4. Don’t charge by the hour, ever.

Ok so that’s not entirely true, but your client doesn’t need to know that. They’re paying for a product, and that product has a value. If the Dial soap company upgrades their manufacturing facility to make more bars of soap faster, do they discount them because they make them faster? No! A bar of soap costs $3 whether they make 100 per day or 100 million per day. The value is in the product, not how long (or fast) it takes to make it. Value and time are not directly related (unless you’re working retail). Sure, it wouldn’t be smart to take a job that would take you 30 hours but only paid $100. But as you get better, you’ll get faster too. So why would it make sense to charge $900 for a particular project that would take you 15 hours now, but charge $300 for the same project in 3 years when you could do it in 5 hours? How does it make sense to get paid less for being a better artist? If the piece is worth $900, it’s worth $900. It doesn’t matter if it takes you 20 hours or 1. That’s why you have to figure out “YOUR” rate. This isn’t really a “I charge $x/hr”, it’s more of a measure of your value as an artist so to speak. As you get better, you’ll know when to raise “your” rate. Keep a constant throughout your career, a guide on what a piece is worth, that will determine the hourly rate you set for yourself. If a piece is worth $900 today and it’ll take you 45 hours, your rate is $20/hr. In 5 years that same piece is still worth $900, but now it’ll only take you 15 hours because you’ve gotten better. So then “your” rate has grown to $60/hr. If you absolutely must provide an hourly rate, tell them explicitly: how long it will take, and what the total cost is. Never, ever, blindly say “I charge $x/hr”. That is the fastest way to lose work (unless you’re competing with India at $3/hr).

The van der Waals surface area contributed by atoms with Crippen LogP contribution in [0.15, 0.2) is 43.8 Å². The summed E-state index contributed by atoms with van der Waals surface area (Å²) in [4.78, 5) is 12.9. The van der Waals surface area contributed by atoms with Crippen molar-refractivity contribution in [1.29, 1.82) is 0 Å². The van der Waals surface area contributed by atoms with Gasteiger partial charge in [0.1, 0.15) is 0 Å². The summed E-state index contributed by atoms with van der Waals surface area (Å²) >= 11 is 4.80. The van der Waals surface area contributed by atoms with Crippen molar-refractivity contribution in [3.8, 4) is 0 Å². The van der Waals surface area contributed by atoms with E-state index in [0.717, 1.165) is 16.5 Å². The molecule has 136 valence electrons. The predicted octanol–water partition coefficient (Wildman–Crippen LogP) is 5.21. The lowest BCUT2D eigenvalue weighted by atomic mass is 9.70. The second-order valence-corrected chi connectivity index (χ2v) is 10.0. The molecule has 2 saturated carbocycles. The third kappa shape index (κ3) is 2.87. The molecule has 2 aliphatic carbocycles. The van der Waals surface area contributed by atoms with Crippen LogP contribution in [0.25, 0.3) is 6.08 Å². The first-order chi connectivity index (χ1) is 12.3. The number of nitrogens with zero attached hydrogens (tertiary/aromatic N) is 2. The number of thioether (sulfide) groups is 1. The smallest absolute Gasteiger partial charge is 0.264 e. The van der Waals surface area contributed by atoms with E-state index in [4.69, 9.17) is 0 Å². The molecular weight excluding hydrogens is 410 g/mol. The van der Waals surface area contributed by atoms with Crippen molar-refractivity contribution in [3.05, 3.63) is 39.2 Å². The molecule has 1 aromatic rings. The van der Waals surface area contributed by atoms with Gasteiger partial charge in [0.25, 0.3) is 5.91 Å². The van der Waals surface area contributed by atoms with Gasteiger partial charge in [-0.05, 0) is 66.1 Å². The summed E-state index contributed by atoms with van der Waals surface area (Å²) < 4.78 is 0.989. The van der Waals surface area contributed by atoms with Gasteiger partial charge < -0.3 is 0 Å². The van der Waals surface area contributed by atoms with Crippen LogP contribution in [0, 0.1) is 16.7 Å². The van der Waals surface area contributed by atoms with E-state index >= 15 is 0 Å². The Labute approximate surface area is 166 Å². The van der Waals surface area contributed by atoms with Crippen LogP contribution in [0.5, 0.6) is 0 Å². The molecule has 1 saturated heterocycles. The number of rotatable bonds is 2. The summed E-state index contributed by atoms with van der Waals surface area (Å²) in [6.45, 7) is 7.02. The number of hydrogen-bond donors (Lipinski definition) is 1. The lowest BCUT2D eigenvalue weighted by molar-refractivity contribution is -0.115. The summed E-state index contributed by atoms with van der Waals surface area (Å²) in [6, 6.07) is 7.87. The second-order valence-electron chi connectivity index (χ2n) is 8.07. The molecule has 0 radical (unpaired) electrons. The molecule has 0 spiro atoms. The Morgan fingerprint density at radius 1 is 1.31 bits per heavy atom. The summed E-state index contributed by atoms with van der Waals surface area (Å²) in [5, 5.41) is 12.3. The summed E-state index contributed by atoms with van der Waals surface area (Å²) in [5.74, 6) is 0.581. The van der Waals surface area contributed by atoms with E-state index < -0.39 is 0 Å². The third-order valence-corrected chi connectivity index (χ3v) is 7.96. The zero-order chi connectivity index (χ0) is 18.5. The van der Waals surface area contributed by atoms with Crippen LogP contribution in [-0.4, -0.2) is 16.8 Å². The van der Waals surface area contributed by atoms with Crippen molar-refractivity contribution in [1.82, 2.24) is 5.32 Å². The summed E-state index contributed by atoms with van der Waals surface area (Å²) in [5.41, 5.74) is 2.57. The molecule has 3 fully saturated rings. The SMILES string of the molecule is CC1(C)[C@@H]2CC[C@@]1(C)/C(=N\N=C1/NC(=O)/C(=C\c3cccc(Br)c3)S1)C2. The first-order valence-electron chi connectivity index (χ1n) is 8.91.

Client: “We need these 3 shots animated, what’s your hourly / daily rate?”
You: “I charge $400 per 8 hour day and I can complete those shots in 2 days each for a total cost of $2400”

Tell them outright what it will really cost! “$400 per day, cool. So, how many days will it take you?….. Ok let me add that up and I’ll get back to you.”. NO! They really don’t care how much you charge per hour / per day, they want to know how much their product is going to cost. If they like the $2400, you’ll get a contract that says $2400. Not $400/day. Not $50/hr. $2400. This will make you stand out for the better. Clients LOVE fixed bids, and fixed bids are usually GREAT for artists! They know exactly what they’re paying up front, and you know exactly what you’re getting paid. You shouldn’t get paid less for completing a project faster than expected, and the client will love you if it gets completed early anyways.

5. Can you change this / add that?